Like centuries ago, Russia remains a mystery. The country of golden domes and unbelievable wealth, rich and volatile history and countless natural resources, great achievements and strong-willed character,  it stands at the crossroads of Europe and Asia, leaving many unsure as to where to relate it to. This land of contrasts incorporated and mixed so many different features from these two worlds that even Russians do not always know where some features of their identity come from – East or West.

The world’s largest country – Russia – has a lot to offer to its visitors. Its largest cultural and economic centres and secluded small villages stretching for a distance of 9 (!) time zones can offer various cultural experiences ranging from contemplating Russian beautiful sceneries and art to Husky sled-dog riding and hiking in the picturesque Lake Baikal region.


Russia is one of the most multinational countries in the world with over 100 nationalities living in its territory. The official language is Russian that is also a mother tongue for 90% of the population. It is the language that government, business and education speak. Among other most used languages here are Ukrainian, Belorussian, Armenian and Tatar.

Speaking of foreign languages spoken by Russians, English holds the top position. Although it is the main foreign language taught at school from the 2nd grade (at least in Russia’s central regions), it may still be challenging to find fluent English-speakers outside its largest cities – Moscow and St. Petersburg. And even in the capital fluent English speakers are more likely to be younger generation.

Time zones

For a country as large as Russia it is hard to say what time it is there. It spans 9 time zones. Moscow, St. Petersburg and most European Russia are the same time zone – UTC/GMT+04. Irkutsk (Lake Baikal region) is UTC+09 and Vladivostok (Russia’s Far East) is UTC+11.

Effective from 2011 there is no change to daylight saving time in Russia which makes Moscow Time UTC+4 permanently.


The weather in the country differs much across its regions. As a rule, July is the warmest month of the year and January is the coldest. The July temperature in the capital – Moscow – can rise on average to as high as 30°C (86°F) and drop to as low as -20°C (-4°F) in December or January.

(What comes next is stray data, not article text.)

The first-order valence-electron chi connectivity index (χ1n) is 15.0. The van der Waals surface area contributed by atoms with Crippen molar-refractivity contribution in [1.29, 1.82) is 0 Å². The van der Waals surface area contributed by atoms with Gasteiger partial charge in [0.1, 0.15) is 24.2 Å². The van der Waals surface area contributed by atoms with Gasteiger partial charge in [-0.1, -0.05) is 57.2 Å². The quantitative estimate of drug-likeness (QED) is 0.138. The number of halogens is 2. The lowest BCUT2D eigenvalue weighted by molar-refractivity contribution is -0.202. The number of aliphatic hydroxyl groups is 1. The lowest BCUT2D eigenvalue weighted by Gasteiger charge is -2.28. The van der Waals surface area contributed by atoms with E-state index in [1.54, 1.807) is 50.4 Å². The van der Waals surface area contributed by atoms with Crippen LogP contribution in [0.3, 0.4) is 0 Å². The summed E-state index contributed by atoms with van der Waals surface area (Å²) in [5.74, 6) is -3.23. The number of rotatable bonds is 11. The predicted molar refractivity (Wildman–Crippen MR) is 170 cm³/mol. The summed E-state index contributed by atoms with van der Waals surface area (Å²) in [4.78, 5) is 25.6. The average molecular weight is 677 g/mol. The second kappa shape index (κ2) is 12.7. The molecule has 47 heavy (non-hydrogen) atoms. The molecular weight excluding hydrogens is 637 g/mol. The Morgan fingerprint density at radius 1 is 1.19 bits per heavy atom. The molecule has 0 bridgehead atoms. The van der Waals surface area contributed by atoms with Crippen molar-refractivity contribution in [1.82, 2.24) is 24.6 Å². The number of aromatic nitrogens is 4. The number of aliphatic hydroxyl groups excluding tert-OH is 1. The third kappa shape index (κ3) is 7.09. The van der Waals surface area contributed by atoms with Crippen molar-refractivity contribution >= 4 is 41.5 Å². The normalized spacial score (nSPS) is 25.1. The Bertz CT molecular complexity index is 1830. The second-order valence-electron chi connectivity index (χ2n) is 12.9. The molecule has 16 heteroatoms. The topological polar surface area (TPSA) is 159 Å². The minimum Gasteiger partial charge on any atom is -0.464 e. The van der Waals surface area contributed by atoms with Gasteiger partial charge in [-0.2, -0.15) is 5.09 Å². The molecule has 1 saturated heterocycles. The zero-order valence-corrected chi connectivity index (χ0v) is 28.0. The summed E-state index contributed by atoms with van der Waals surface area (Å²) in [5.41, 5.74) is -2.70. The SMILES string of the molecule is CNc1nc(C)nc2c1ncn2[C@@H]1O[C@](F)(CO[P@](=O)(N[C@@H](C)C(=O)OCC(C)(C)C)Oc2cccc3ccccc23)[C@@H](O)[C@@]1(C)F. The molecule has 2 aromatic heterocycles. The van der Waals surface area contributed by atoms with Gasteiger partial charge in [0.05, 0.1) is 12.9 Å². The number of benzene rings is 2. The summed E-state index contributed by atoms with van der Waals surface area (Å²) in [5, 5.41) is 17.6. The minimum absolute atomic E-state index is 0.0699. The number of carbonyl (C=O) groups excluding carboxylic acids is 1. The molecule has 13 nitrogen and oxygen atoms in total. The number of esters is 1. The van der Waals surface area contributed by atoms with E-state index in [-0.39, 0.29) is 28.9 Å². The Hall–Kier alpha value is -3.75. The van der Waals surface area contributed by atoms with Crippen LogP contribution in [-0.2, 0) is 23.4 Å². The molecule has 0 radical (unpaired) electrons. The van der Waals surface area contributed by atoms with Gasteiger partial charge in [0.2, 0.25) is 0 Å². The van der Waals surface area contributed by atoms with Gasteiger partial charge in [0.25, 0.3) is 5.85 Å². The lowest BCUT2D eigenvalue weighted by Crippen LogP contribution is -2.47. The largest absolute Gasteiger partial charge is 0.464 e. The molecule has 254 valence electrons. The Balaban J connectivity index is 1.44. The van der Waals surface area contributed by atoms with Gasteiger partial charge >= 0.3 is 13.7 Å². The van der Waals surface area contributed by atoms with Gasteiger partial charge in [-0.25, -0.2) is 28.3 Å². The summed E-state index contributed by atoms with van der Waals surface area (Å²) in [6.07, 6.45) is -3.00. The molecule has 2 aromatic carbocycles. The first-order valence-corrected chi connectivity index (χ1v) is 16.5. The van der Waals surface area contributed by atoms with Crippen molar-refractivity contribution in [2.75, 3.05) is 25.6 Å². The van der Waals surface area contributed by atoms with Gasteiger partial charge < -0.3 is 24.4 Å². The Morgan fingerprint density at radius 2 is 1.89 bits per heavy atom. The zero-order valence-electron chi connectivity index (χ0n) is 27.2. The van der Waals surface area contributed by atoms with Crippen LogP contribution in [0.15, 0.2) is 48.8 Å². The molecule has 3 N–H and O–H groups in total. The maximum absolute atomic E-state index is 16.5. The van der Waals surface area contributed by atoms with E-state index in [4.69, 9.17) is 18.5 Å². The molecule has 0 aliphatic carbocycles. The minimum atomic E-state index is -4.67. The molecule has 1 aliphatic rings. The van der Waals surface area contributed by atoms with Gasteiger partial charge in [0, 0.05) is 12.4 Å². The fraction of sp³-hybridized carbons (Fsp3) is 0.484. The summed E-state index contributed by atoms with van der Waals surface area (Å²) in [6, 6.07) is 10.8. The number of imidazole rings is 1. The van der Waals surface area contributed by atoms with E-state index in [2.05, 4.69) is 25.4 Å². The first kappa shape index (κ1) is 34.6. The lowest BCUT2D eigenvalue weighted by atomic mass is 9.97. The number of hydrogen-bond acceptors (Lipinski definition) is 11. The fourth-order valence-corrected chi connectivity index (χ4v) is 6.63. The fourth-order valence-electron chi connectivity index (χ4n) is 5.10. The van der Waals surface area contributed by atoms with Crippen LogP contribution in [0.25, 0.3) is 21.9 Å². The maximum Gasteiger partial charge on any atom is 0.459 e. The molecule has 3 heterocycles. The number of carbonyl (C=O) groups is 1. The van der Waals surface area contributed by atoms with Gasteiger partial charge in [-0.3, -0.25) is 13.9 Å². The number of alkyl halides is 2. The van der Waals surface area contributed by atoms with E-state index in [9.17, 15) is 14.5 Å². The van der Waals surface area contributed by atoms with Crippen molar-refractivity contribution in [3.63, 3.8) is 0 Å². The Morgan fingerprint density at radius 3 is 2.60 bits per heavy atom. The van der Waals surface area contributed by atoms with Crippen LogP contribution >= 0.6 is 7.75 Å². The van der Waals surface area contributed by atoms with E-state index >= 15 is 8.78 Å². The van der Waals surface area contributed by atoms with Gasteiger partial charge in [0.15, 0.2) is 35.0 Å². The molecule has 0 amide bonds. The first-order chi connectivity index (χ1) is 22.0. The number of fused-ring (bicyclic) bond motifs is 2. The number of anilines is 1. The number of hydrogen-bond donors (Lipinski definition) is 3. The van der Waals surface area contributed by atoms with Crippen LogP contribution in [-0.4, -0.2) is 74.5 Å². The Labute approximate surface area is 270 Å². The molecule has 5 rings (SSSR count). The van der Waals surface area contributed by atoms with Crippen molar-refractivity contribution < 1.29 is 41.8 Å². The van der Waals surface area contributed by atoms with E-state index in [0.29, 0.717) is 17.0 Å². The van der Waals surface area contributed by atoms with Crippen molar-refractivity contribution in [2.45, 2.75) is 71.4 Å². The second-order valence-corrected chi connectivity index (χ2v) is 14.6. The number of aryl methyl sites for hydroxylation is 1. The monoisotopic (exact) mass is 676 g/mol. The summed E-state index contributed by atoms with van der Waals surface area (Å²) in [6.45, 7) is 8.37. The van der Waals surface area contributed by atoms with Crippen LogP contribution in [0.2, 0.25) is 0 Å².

The period from May to September is considered a high tourist season in central Russia. During this warm and pleasant time of the year urban parks, gardens and boulevards are magnificently decorated with blooming trees and flowers, and pedestrian streets become full of cozy summer cafes.

Winters that last from December to February are usually very snowy which adds a special flavor to its cities. Travelling during this period is recommended for those who wish to get a “real Russia” experience.

Key country information
Cold, Russian, Rubles
Travel tips

It's not legal to use US dollars or Euro for transactions in Russia. However, you'll still see a lot of prices marked in Y.E. (which means "units" and usually equals the current US dollar or Euro rate). That is the relic of the 90s, when hyperinflation made it impossible to put the prices in rubles. However, you will still have to pay with rubles in most cases. Generally, foreign currencies are usually used for "under-the-table" transactions, which are not going to be declared.


Visa-free travel is only possible for the citizens of CIS republics, Turkey, Israel, Brazil, Argentina, Chile, and Serbia (who still need an invitation). In order to get a Russian visa, the first thing you need is an invitation (aka visa support letter). After that, you can apply for the visa at a Russian consulate either by yourself or through a local travel agent (for an extra fee). Be careful, however, because many agents and hotels "lock" people into a fixed itinerary or limit their visa validity to the period they're staying at a particular hotel.


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